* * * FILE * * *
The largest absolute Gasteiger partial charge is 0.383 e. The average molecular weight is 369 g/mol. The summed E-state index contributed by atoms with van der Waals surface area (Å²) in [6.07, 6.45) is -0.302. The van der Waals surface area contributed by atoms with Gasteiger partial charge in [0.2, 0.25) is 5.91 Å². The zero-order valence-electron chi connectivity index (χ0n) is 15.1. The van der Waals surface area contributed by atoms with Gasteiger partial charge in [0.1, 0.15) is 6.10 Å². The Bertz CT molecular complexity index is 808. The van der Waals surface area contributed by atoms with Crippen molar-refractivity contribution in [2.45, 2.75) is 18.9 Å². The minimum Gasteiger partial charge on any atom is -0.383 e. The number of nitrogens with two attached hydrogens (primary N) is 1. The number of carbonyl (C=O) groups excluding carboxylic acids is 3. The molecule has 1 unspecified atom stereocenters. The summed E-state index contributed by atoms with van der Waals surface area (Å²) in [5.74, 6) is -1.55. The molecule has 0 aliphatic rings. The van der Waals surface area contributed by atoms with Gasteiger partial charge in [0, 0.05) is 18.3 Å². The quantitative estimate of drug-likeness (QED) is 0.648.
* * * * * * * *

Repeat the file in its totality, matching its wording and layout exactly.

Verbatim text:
The largest absolute Gasteiger partial charge is 0.383 e. The average molecular weight is 369 g/mol. The summed E-state index contributed by atoms with van der Waals surface area (Å²) in [6.07, 6.45) is -0.302. The van der Waals surface area contributed by atoms with Gasteiger partial charge in [0.2, 0.25) is 5.91 Å². The zero-order valence-electron chi connectivity index (χ0n) is 15.1. The van der Waals surface area contributed by atoms with Gasteiger partial charge in [0.1, 0.15) is 6.10 Å². The Bertz CT molecular complexity index is 808. The van der Waals surface area contributed by atoms with Crippen molar-refractivity contribution in [2.45, 2.75) is 18.9 Å². The minimum Gasteiger partial charge on any atom is -0.383 e. The number of nitrogens with two attached hydrogens (primary N) is 1. The number of carbonyl (C=O) groups excluding carboxylic acids is 3. The molecule has 1 unspecified atom stereocenters. The summed E-state index contributed by atoms with van der Waals surface area (Å²) in [5.74, 6) is -1.55. The molecule has 0 aliphatic rings. The van der Waals surface area contributed by atoms with Gasteiger partial charge in [0, 0.05) is 18.3 Å². The quantitative estimate of drug-likeness (QED) is 0.648.